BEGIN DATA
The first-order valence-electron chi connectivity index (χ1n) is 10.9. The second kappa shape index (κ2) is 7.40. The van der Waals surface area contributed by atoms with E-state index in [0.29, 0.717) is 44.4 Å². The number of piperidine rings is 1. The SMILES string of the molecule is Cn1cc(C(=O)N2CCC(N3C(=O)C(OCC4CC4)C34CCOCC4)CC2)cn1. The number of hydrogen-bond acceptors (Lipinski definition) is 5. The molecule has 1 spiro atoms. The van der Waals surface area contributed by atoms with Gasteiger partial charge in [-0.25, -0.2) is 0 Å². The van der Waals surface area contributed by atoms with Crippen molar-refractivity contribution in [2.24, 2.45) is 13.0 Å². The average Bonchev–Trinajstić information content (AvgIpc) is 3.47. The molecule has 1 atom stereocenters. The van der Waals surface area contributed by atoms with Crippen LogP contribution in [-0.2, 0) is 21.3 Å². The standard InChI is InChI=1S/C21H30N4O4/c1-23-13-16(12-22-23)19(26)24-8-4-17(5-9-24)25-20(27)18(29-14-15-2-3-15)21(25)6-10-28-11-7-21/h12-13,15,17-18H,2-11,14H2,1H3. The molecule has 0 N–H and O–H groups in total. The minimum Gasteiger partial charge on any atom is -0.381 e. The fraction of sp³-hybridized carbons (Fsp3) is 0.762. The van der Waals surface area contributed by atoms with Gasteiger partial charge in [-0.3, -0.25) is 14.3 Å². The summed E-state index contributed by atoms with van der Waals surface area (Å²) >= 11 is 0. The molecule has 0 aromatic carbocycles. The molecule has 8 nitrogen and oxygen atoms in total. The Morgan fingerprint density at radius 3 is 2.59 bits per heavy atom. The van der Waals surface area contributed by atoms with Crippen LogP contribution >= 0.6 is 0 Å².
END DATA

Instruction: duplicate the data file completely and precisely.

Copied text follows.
The first-order valence-electron chi connectivity index (χ1n) is 10.9. The second kappa shape index (κ2) is 7.40. The van der Waals surface area contributed by atoms with E-state index in [0.29, 0.717) is 44.4 Å². The number of piperidine rings is 1. The SMILES string of the molecule is Cn1cc(C(=O)N2CCC(N3C(=O)C(OCC4CC4)C34CCOCC4)CC2)cn1. The number of hydrogen-bond acceptors (Lipinski definition) is 5. The molecule has 1 spiro atoms. The van der Waals surface area contributed by atoms with Gasteiger partial charge in [-0.25, -0.2) is 0 Å². The van der Waals surface area contributed by atoms with Crippen molar-refractivity contribution in [2.24, 2.45) is 13.0 Å². The average Bonchev–Trinajstić information content (AvgIpc) is 3.47. The molecule has 1 atom stereocenters. The van der Waals surface area contributed by atoms with Crippen LogP contribution in [-0.2, 0) is 21.3 Å². The standard InChI is InChI=1S/C21H30N4O4/c1-23-13-16(12-22-23)19(26)24-8-4-17(5-9-24)25-20(27)18(29-14-15-2-3-15)21(25)6-10-28-11-7-21/h12-13,15,17-18H,2-11,14H2,1H3. The molecule has 0 N–H and O–H groups in total. The minimum Gasteiger partial charge on any atom is -0.381 e. The fraction of sp³-hybridized carbons (Fsp3) is 0.762. The van der Waals surface area contributed by atoms with Gasteiger partial charge in [-0.3, -0.25) is 14.3 Å². The summed E-state index contributed by atoms with van der Waals surface area (Å²) >= 11 is 0. The molecule has 0 aromatic carbocycles. The molecule has 8 nitrogen and oxygen atoms in total. The Morgan fingerprint density at radius 3 is 2.59 bits per heavy atom. The van der Waals surface area contributed by atoms with Crippen LogP contribution >= 0.6 is 0 Å².